Backers of a medical marijuana constitutional amendment in Florida announced Wednesday evening that they have collected enough signatures to make the 2014 ballot.
Ben Pollara, the campaign manager for United for Care, sent out an email to supporters that organizers have collected more than 1.1 million signatures.
"This is an enormous achievement," Pollara wrote.
Organizers have until Feb. 1 to gather 683,189 voter signatures. So far election supervisors have certified nearly 458,000 signatures.
Groups pushing a constitutional amendment typically gather more signatures than needed in case some are rejected.
The collection of voter signatures isn't the only hurdle left for medical marijuana supporters. In order to make this year's ballot, the state Supreme Court must also approve the language that will go on the ballot.
Attorney General Pam Bondi is challenging the wording, saying voters will be misled into approving widespread use of medical marijuana.
Proponents say voters will clearly know they are deciding whether doctors can use their expertise to decide whether to prescribe the drug for debilitating conditions.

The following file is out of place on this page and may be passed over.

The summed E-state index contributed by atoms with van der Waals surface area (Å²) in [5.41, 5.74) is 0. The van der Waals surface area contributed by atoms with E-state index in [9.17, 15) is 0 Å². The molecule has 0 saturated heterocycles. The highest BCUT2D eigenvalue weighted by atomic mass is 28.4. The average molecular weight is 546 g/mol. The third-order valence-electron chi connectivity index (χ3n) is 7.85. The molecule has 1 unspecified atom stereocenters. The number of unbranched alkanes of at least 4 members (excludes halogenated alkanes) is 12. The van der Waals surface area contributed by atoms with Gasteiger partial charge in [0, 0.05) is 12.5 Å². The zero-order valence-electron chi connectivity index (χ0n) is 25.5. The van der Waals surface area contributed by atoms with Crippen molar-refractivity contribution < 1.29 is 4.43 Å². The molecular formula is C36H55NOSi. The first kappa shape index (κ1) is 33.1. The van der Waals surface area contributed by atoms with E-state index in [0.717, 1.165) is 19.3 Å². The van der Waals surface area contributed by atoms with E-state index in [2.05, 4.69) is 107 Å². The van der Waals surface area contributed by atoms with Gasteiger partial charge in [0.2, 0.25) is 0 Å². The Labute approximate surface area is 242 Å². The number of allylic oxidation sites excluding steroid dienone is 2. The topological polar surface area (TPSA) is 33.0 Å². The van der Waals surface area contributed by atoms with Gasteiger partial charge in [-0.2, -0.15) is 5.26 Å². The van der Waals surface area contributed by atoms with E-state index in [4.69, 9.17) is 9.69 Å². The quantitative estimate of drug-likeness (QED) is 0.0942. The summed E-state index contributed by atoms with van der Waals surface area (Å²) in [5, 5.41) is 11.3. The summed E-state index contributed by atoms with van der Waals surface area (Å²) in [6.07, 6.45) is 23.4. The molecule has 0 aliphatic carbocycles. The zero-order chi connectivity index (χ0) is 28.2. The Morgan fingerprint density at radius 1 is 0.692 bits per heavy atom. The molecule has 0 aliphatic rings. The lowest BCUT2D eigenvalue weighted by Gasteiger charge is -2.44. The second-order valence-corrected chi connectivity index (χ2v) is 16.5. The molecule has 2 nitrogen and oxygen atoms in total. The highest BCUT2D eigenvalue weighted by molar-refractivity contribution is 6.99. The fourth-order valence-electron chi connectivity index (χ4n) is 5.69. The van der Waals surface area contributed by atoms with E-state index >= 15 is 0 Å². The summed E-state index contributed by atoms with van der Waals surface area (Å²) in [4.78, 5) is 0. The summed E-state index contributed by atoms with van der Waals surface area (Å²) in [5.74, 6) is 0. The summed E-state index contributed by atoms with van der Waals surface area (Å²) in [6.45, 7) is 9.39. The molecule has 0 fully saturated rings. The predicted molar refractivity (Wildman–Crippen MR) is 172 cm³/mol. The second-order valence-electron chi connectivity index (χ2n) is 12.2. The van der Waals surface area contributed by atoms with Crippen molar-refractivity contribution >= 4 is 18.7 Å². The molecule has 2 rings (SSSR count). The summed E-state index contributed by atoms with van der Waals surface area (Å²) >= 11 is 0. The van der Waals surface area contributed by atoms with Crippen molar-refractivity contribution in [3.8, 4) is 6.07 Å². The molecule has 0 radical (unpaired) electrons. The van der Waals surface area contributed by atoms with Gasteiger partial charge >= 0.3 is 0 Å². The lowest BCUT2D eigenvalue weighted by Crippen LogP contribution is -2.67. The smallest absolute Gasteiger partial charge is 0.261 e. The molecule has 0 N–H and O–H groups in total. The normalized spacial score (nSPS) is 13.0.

The court heard arguments last month and has until April to rule. It will not rule on whether it approves of medical marijuana, but rather whether the 74-word ballot summary is misleading. Citizen initiatives are limited to 75 words when summing up a proposed constitutional amendment.
Twenty states and the District of Columbia have laws allowing medical use of marijuana.
If the court approves the wording, the amendment needs a yes vote from 60 percent of the voters in order to pass.
Pollara in his email was already calling on supporters to "shift this now into campaign mode" and asking people to volunteer or give money to "educate the millions of Florida voters who will hopefully be allowed to have a choice in November."
The campaign for medical marijuana is being bankrolled extensively by John Morgan of the Morgan & Morgan personal injury law firm. Former Gov. Charlie Crist, who is running for governor as a Democrat against Republican incumbent Gov. Rick Scott, works at the firm.
Morgan has said he's taken on the cause because he's seen the benefit of using the drug. His father had esophageal cancer and his brother is a quadriplegic.